Money managers are churning out socially responsible exchange traded funds that track sustainable themes like social, environmental, and governance principles as investor demand for the strategy remains robust.
At least 20 ESG-related ETFs were listed in the U.S. over the year that ended Wednesday, Bloomberg reports. That’s roughly twice as many as the nine that were launched over the same period for 2021, and considerably more than the two in 2020 and one in 2019.
The sudden acceleration in socially responsible ETFs is seen as a land grab among money managers seeking to fill out a relatively new and very popular ETF sector. The popularity of the theme has also attracted many smaller fund providers that see an opportunity to wrestle assets away from dominant ETF providers that have largely carved out broad index-related asset categories.
While ETFs that target areas with higher environmental, social, and governance standards only make up about 4% of the $10 trillion global ETF market by assets under management, ESG ETFs have already gathered almost $25 billion of 2022’s total inflows, representing around 8% of new money.
“Despite a shifting economic environment, investors are gaining comfort in investing with an ESG lens in 2022,” Todd Rosenbluth, head of research at ETF Trends, told Bloomberg. “Asset managers are rounding out their ESG suite of products to provide investors with more tools to build broadly diversified ETF portfolios.”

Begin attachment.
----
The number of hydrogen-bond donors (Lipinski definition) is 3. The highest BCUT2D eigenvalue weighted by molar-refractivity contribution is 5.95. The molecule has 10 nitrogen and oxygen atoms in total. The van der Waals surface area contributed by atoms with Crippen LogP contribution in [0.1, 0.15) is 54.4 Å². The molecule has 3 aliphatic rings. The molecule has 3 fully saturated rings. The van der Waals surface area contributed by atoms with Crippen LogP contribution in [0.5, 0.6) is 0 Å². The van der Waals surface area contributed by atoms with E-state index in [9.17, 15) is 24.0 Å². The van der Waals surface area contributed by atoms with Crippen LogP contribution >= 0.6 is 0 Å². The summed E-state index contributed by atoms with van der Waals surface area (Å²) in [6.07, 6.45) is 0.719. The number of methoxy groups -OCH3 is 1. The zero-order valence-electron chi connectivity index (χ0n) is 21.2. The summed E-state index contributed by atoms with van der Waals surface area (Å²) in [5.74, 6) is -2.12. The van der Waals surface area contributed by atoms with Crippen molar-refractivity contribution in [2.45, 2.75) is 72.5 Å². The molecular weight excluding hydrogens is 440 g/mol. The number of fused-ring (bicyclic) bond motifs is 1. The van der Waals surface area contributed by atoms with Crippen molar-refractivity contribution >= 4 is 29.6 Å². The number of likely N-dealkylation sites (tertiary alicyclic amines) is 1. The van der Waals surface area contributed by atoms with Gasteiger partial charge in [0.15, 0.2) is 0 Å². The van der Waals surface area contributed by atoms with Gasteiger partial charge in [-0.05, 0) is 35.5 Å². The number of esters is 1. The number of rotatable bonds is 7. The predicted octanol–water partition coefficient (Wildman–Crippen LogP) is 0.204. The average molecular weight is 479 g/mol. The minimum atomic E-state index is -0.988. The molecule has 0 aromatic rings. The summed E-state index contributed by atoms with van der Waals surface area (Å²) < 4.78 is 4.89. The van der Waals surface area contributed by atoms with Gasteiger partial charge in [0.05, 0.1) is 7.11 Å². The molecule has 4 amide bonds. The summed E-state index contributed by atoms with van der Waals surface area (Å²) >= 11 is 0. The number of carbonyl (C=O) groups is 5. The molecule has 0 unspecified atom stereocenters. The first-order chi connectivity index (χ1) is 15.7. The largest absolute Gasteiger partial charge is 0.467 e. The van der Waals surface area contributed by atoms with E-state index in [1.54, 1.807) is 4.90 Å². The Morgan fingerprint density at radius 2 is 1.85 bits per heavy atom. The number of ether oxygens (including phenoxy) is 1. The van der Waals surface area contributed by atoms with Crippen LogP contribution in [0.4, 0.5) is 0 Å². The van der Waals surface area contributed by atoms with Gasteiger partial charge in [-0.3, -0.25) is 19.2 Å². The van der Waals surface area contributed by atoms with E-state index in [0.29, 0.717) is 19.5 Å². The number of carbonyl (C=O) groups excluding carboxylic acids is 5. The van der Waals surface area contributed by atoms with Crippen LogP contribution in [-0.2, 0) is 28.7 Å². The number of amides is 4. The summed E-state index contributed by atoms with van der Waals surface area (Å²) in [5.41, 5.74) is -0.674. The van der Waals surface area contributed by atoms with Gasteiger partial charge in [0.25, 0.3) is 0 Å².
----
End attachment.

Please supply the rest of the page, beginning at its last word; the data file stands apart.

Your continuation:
The inflows reflect strong demand despite weakening market conditions, especially in the broad market selling in the wake of surging inflation, hawkish Federal Reserve monetary policies, and the geopolitical risks from the Russia-Ukraine war.
Nevertheless, many remain optimistic about the long-term prospects. About 90% of ETF investors globally are expected to add ESG exposure to their portfolios, according to a recent Brown Brothers Harriman survey of investors.
Laura Kane, head of ESG research at Voya Investment Management, argued that the war in Ukraine may have even brought renewed scrutiny to various social and sustainability issues. For example, clean energy funds could benefit from the shift to reducing global reliance on Russian energy.
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